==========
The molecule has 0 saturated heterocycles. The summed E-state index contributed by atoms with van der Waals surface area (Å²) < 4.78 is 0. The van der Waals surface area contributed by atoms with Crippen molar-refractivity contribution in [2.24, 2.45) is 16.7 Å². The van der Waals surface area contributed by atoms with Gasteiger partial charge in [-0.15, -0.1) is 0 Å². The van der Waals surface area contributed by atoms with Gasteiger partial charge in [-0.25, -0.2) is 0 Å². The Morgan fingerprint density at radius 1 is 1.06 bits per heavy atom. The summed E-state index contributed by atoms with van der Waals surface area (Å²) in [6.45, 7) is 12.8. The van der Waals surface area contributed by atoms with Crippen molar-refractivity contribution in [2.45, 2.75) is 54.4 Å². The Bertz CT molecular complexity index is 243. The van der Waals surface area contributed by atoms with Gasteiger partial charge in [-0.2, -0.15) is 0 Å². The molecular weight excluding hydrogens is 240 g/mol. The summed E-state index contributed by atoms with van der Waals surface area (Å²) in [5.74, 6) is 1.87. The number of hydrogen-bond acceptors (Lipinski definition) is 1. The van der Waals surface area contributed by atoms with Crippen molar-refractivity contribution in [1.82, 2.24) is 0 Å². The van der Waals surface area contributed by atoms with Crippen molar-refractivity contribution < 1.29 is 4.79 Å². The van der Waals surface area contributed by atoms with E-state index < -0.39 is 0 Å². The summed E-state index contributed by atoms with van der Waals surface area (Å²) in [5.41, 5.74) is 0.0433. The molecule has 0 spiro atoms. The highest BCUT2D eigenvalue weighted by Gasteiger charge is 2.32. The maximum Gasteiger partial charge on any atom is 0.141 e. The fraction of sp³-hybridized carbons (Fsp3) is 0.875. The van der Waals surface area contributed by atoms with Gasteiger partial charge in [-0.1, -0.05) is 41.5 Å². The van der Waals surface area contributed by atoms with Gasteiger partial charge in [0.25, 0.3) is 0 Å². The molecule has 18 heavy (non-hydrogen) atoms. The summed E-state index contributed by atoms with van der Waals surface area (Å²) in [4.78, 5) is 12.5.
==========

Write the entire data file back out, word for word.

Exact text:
The molecule has 0 saturated heterocycles. The summed E-state index contributed by atoms with van der Waals surface area (Å²) < 4.78 is 0. The van der Waals surface area contributed by atoms with Crippen molar-refractivity contribution in [2.24, 2.45) is 16.7 Å². The van der Waals surface area contributed by atoms with Gasteiger partial charge in [-0.15, -0.1) is 0 Å². The van der Waals surface area contributed by atoms with Gasteiger partial charge in [-0.25, -0.2) is 0 Å². The Morgan fingerprint density at radius 1 is 1.06 bits per heavy atom. The summed E-state index contributed by atoms with van der Waals surface area (Å²) in [6.45, 7) is 12.8. The van der Waals surface area contributed by atoms with Crippen molar-refractivity contribution in [2.45, 2.75) is 54.4 Å². The Bertz CT molecular complexity index is 243. The van der Waals surface area contributed by atoms with Gasteiger partial charge in [-0.2, -0.15) is 0 Å². The molecular weight excluding hydrogens is 240 g/mol. The summed E-state index contributed by atoms with van der Waals surface area (Å²) in [5.74, 6) is 1.87. The number of hydrogen-bond acceptors (Lipinski definition) is 1. The van der Waals surface area contributed by atoms with Crippen molar-refractivity contribution in [1.82, 2.24) is 0 Å². The van der Waals surface area contributed by atoms with Crippen molar-refractivity contribution < 1.29 is 4.79 Å². The van der Waals surface area contributed by atoms with E-state index < -0.39 is 0 Å². The summed E-state index contributed by atoms with van der Waals surface area (Å²) in [5.41, 5.74) is 0.0433. The molecule has 0 spiro atoms. The highest BCUT2D eigenvalue weighted by Gasteiger charge is 2.32. The maximum Gasteiger partial charge on any atom is 0.141 e. The fraction of sp³-hybridized carbons (Fsp3) is 0.875. The van der Waals surface area contributed by atoms with Gasteiger partial charge in [-0.1, -0.05) is 41.5 Å². The van der Waals surface area contributed by atoms with Gasteiger partial charge in [0.25, 0.3) is 0 Å². The molecule has 18 heavy (non-hydrogen) atoms. The summed E-state index contributed by atoms with van der Waals surface area (Å²) in [4.78, 5) is 12.5.